5 Online Safety Tips for Kids


From laptop computers and smartphones to smart watches and TVs, our devices are designed to keep us connected at all times. And though that’s great for a lot of reasons, it can be confusing — and potentially dangerous — for kids. Here are five online safety tips for kids.

Teach kids why internet safety is important.
It’s not enough to simply tell kids that “the internet is dangerous.” Explain to your children from an early age that there are people online — just like in the real world — who might try to trick kids into doing things that will get them into trouble or hurt them. Warn your kids that internet predators may act like kids their age in order to gain information and access to them, and that it means danger.


Monitor their usage.
Parents may feel like they are intruding on their kids’ privacy or not being trusting of them when they routinely check their children’s search history, use shared email accounts, or know passwords. However in this digital age, monitoring kids’ online activity is a parent’s job. Keep the computer in a central area, and for kids younger than 10, stay nearby the entire time they are online. As kids get older, parents should “follow” or “like” them on any social media sites they use. Let your kids know that you will be checking their computers, cellphones and other devices, and keep the iTunes account password secret so that you have control over which apps are downloaded.


Set rules and establish expectations.
Many families have limits on the amount of time kids can spend on the computer, playing video games or texting friends. Consider the time of day you allow internet usage as well. Ground rules may include:

  • Understanding which sites are appropriate
  • Telling parents about any new people met online, or who has contacted them
  • Understanding that it is never okay to personally meet anyone who is met online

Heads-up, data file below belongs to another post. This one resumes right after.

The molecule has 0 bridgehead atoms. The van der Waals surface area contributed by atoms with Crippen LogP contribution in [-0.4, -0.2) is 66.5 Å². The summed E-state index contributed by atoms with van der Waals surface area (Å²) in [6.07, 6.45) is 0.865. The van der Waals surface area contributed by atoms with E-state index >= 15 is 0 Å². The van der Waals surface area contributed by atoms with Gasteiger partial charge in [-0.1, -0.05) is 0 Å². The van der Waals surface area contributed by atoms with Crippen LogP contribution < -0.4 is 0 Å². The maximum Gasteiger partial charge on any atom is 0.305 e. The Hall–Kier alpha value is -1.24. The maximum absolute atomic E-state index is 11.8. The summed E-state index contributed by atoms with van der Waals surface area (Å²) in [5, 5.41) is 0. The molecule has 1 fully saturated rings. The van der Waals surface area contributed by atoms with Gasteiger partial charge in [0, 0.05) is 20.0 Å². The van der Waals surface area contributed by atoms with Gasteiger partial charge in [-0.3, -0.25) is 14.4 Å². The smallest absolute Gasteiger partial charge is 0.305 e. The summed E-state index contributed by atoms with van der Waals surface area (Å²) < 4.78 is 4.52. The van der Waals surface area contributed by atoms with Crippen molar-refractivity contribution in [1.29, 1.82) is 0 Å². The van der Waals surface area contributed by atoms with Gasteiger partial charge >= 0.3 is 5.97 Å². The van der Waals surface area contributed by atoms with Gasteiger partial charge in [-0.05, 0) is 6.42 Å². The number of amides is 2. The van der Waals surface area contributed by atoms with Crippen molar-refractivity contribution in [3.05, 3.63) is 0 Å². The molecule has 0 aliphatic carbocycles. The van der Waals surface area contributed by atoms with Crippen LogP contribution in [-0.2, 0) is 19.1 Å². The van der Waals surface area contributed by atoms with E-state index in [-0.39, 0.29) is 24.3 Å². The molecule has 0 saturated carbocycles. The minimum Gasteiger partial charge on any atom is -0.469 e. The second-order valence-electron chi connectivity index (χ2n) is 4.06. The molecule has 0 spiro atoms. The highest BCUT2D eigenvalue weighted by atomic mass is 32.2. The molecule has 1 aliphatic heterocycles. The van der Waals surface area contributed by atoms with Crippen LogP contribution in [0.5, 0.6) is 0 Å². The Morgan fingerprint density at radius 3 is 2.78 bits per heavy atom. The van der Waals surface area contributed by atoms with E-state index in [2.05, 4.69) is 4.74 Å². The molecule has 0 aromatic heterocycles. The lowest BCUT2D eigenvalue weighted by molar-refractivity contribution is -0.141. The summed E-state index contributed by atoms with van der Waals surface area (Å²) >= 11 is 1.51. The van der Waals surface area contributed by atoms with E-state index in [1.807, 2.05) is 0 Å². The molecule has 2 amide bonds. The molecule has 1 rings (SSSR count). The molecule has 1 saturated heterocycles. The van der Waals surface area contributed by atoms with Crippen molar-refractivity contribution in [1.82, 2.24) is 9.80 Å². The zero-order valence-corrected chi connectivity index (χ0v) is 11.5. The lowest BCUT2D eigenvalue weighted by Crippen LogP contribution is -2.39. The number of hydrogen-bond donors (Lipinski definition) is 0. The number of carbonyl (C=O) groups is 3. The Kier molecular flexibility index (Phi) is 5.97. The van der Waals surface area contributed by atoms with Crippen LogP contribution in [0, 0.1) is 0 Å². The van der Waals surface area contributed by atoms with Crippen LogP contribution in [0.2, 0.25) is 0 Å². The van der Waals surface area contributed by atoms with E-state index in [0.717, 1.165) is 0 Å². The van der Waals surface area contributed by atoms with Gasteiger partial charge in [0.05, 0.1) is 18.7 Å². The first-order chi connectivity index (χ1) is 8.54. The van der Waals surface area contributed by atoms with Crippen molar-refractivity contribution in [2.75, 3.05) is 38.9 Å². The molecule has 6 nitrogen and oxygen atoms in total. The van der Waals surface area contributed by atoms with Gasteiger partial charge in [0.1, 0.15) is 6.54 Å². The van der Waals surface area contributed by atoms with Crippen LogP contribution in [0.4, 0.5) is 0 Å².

• Agreeing not to post photos online
  • Not letting anyone they don’t know “in real life” follow them online

Most kids don’t realize that once you accept someone as a friend on Facebook, for instance, you’re granting access not only to the information on their own profile, but also to the profiles of all of their Facebook friends.

Teach them how to protect their privacy.
After explaining why privacy is important, let kids know that they have some control over protecting their own privacy. In addition to the ground rules above, kids should never:

  • Give their name, phone number, e-mail address, password, postal address, school name, or picture without your permission
  • Open e-mail from anyone they don’t know
  • Respond to hurtful or disturbing messages

Use safety controls.
You don’t have to buy expensive software to maintain control over what your kids are seeing online. Almost all devices now have safety settings and parental controls that you can easily activate. For search engines like Google, use the Safe Search function.


Perhaps the most important aspect of keeping kids safe online is letting them know that they can come to you at any time with any concerns. If they are worried about being punished for something disturbing they saw online or in a text or email, they won’t likely confide in you. Instead, keep the lines of communication open so that you kids have a safe place to learn appropriate online behavior.